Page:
Recently, Freedom Ticket talked with Twin Cities Rise! (TCR!) about their programs for people leaving corrections facilities.

What is Twin Cities RISE!?
TCR!, a long-term work skills and personal empowerment program for adults living in deep poverty, helps people gain full-time, living wage jobs with benefits. TCR! combines one-on-one coaching, customized work skills instruction, supportive services, internship opportunities, professional employment placement services and our unique Personal Empowerment training to help reduce generational poverty in the Twin Cities. TCR!’s mission is to provide employers with skilled workers – primarily men from communities of color in the Twin Cities area – by training under- and unemployed adults for skilled jobs that pay a living wage of at least $20,000 annually.

How could your program benefit someone leaving a corrections facility?
TCR! works with participants with the most difficult barriers to employment, including substance abuse, low educational attainment, generational poverty and criminal records. With the help of partner organizations and the criminal justice system, we actively recruit people from corrections facilities who need the skills and personal empowerment to rejoin society and the workforce.

What suggestions do you have to empower people facing challenges in life?
We tell participants in our Personal Empowerment training that they are loveable, important and valuable and that their core values can never be taken away. When people tell you that you’re not worthy of having a job, being successful, or having hope for the future, you must remember that simply by being born, you have significant value and a place in this world.

TRC!’s Personal Empowerment training helps participants grow their own self-confidence, learn how to regulate their emotions, develop a problem-solving approach to challenges, and be accountable for their own actions and future. These tools help participants manage everyday challenges more effectively. The training also helps participants build openness to learning and planning skills, laying the foundation for success on the job and in life. Every year, TCR! gives an award to a participant who demonstrates how the training has transformed his or her life. According to one award applicant:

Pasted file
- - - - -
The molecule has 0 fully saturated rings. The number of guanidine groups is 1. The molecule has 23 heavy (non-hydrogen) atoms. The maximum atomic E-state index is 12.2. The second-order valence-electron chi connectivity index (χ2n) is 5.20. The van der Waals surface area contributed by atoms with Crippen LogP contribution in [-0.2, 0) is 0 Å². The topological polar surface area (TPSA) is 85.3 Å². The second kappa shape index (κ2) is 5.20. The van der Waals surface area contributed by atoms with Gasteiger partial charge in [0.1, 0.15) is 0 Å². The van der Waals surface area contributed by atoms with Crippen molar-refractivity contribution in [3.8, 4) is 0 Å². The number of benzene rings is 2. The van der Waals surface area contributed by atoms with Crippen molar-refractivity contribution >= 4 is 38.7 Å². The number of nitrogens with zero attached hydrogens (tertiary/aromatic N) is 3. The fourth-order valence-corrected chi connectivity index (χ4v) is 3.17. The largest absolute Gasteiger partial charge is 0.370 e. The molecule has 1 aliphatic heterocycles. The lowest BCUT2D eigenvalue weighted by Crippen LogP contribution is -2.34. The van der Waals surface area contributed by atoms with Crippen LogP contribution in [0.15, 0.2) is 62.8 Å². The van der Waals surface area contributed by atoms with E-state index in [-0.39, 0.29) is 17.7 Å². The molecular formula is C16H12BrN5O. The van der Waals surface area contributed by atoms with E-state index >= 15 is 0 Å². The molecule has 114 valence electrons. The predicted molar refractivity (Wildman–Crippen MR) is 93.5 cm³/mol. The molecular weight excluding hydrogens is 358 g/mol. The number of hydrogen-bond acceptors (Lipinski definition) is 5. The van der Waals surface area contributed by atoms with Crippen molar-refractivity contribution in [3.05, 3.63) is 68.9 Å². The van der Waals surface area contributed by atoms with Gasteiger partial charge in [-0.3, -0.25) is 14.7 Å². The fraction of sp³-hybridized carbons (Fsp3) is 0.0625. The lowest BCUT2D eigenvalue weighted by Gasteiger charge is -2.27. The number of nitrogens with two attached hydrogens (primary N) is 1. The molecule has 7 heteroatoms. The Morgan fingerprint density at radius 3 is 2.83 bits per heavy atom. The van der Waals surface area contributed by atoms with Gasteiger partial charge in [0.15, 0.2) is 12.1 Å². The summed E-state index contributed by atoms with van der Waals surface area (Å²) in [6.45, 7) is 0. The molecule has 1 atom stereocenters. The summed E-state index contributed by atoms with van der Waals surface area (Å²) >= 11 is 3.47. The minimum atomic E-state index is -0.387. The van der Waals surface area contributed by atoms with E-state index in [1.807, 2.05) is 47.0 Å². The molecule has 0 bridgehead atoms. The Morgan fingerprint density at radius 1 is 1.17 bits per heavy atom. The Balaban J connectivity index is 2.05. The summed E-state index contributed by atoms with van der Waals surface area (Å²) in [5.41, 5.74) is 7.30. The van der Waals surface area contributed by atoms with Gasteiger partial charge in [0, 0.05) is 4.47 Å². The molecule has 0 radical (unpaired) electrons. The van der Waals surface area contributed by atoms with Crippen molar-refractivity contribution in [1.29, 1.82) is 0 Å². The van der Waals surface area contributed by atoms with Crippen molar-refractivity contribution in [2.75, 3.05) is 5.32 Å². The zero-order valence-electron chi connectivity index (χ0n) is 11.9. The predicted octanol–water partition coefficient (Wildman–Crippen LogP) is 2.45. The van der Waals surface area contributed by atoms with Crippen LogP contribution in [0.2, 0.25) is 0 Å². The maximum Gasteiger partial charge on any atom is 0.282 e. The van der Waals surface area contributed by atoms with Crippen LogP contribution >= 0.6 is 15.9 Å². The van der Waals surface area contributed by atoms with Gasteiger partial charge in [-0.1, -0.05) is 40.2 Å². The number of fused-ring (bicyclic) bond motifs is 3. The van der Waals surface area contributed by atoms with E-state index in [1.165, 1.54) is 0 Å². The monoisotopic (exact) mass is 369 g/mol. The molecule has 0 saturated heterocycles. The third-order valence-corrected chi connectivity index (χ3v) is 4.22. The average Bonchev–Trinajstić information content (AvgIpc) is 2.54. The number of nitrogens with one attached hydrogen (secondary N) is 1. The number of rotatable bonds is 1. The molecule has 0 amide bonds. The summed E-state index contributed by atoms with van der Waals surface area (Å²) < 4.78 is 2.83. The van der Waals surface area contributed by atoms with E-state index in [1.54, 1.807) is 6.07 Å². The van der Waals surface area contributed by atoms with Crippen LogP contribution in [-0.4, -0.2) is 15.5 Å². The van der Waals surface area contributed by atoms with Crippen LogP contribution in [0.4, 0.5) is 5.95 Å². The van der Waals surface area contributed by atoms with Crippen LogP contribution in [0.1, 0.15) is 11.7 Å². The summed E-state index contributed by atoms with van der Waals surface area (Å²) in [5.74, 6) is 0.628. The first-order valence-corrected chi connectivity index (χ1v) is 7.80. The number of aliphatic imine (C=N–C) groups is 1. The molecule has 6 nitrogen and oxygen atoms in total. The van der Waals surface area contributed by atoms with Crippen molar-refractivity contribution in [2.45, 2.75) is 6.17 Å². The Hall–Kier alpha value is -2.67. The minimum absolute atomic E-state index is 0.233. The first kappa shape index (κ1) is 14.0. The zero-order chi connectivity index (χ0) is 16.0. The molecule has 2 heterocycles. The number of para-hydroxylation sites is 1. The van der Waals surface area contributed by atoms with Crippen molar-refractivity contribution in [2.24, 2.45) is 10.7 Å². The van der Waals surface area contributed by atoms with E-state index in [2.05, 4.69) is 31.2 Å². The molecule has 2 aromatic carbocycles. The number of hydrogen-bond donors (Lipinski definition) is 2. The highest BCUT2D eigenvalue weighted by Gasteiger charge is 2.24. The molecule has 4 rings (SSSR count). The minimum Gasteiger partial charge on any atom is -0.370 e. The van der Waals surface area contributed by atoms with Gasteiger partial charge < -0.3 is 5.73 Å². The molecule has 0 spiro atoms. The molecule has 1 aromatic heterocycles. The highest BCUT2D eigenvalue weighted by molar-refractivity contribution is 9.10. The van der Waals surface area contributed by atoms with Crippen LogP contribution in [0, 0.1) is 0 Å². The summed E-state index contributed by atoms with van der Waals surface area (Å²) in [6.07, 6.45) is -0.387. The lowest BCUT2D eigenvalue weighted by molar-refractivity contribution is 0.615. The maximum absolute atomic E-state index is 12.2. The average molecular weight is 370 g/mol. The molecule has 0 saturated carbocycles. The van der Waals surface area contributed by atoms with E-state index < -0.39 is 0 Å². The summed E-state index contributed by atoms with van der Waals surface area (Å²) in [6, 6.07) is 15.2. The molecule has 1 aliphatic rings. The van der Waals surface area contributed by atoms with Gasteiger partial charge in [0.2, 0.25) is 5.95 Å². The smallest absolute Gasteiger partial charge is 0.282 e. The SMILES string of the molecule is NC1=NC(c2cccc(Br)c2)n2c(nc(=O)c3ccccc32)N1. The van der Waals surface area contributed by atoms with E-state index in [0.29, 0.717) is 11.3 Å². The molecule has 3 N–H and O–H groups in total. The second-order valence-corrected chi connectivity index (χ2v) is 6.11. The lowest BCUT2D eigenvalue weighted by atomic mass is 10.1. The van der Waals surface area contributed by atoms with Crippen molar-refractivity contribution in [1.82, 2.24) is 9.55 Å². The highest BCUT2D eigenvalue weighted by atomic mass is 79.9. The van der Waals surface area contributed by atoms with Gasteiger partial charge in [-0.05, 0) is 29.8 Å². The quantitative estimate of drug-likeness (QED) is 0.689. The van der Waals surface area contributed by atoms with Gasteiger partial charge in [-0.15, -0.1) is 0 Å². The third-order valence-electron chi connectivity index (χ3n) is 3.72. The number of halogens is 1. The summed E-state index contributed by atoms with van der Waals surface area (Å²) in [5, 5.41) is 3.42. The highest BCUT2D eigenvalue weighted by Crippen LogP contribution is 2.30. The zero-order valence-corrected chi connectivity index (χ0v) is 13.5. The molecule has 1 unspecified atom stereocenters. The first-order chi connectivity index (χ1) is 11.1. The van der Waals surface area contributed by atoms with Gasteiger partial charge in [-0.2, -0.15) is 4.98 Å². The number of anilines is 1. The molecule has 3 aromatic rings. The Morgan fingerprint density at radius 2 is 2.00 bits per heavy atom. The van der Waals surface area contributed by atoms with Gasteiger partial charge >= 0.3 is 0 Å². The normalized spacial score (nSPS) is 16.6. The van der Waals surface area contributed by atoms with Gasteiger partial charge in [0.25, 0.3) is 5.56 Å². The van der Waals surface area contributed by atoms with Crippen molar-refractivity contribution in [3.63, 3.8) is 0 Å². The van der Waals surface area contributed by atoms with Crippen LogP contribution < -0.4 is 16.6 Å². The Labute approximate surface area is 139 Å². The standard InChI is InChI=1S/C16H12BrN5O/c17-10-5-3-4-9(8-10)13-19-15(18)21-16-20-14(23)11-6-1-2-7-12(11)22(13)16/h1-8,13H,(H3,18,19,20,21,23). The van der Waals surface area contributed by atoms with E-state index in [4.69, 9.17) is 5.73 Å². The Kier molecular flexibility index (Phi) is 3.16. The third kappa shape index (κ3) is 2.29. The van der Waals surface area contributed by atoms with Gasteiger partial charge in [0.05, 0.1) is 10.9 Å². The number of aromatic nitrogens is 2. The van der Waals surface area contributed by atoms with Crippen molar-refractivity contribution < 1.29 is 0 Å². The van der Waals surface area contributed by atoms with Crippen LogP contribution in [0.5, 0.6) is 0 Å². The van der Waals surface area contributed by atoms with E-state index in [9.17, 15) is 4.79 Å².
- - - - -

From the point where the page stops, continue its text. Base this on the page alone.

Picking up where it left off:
“I had forgotten the basic fundamental that I am lovable, valuable and important…I was at a crossroads. I could keep feeling sorry for myself or take responsibility for where I was in life and make something of it. Personal Empowerment training has taught me that no one can change my attitude but me.”

Personal Empowerment training doesn’t just transform the person who takes the class. By changing the way the participant thinks and interacts with others, the participant’s family and community also change. As another participant said:

“Every interaction I have with the people in my life, including family and friends, has become an opportunity to pass along the flame of empowerment…I hand them a spark, a key to a door they might not have noticed before.”

If you have questions or would like to contact TCR!, please call the Minneapolis office at (612) 338-0295 or the St. Paul office at (651) 603-8520. You can also learn more online at www.twincitiesrise.org.